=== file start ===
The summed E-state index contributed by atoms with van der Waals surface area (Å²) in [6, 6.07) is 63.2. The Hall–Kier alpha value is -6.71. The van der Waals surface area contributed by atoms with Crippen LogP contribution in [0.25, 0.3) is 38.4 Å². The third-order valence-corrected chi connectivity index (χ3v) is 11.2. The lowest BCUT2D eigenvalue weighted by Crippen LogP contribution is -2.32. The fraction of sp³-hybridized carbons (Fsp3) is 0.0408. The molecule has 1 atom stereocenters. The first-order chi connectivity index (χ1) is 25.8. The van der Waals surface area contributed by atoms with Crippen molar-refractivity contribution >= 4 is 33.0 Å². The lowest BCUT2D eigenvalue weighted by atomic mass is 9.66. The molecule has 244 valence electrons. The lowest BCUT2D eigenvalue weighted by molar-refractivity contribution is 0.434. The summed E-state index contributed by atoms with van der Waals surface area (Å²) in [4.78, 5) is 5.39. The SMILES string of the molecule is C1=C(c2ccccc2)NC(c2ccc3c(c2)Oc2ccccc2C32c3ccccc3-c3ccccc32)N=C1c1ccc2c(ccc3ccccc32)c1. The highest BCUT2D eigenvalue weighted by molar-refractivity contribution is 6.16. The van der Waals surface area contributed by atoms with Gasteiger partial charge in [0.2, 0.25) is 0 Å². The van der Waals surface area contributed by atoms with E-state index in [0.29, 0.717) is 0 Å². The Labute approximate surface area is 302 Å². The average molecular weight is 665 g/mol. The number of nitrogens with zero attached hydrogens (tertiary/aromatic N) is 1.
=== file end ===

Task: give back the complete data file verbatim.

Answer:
The summed E-state index contributed by atoms with van der Waals surface area (Å²) in [6, 6.07) is 63.2. The Hall–Kier alpha value is -6.71. The van der Waals surface area contributed by atoms with Crippen LogP contribution in [0.25, 0.3) is 38.4 Å². The third-order valence-corrected chi connectivity index (χ3v) is 11.2. The lowest BCUT2D eigenvalue weighted by Crippen LogP contribution is -2.32. The fraction of sp³-hybridized carbons (Fsp3) is 0.0408. The molecule has 1 atom stereocenters. The first-order chi connectivity index (χ1) is 25.8. The van der Waals surface area contributed by atoms with Crippen molar-refractivity contribution >= 4 is 33.0 Å². The lowest BCUT2D eigenvalue weighted by atomic mass is 9.66. The molecule has 244 valence electrons. The lowest BCUT2D eigenvalue weighted by molar-refractivity contribution is 0.434. The summed E-state index contributed by atoms with van der Waals surface area (Å²) in [4.78, 5) is 5.39. The SMILES string of the molecule is C1=C(c2ccccc2)NC(c2ccc3c(c2)Oc2ccccc2C32c3ccccc3-c3ccccc32)N=C1c1ccc2c(ccc3ccccc32)c1. The highest BCUT2D eigenvalue weighted by molar-refractivity contribution is 6.16. The van der Waals surface area contributed by atoms with Gasteiger partial charge in [0.2, 0.25) is 0 Å². The van der Waals surface area contributed by atoms with E-state index in [0.29, 0.717) is 0 Å². The Labute approximate surface area is 302 Å². The average molecular weight is 665 g/mol. The number of nitrogens with zero attached hydrogens (tertiary/aromatic N) is 1.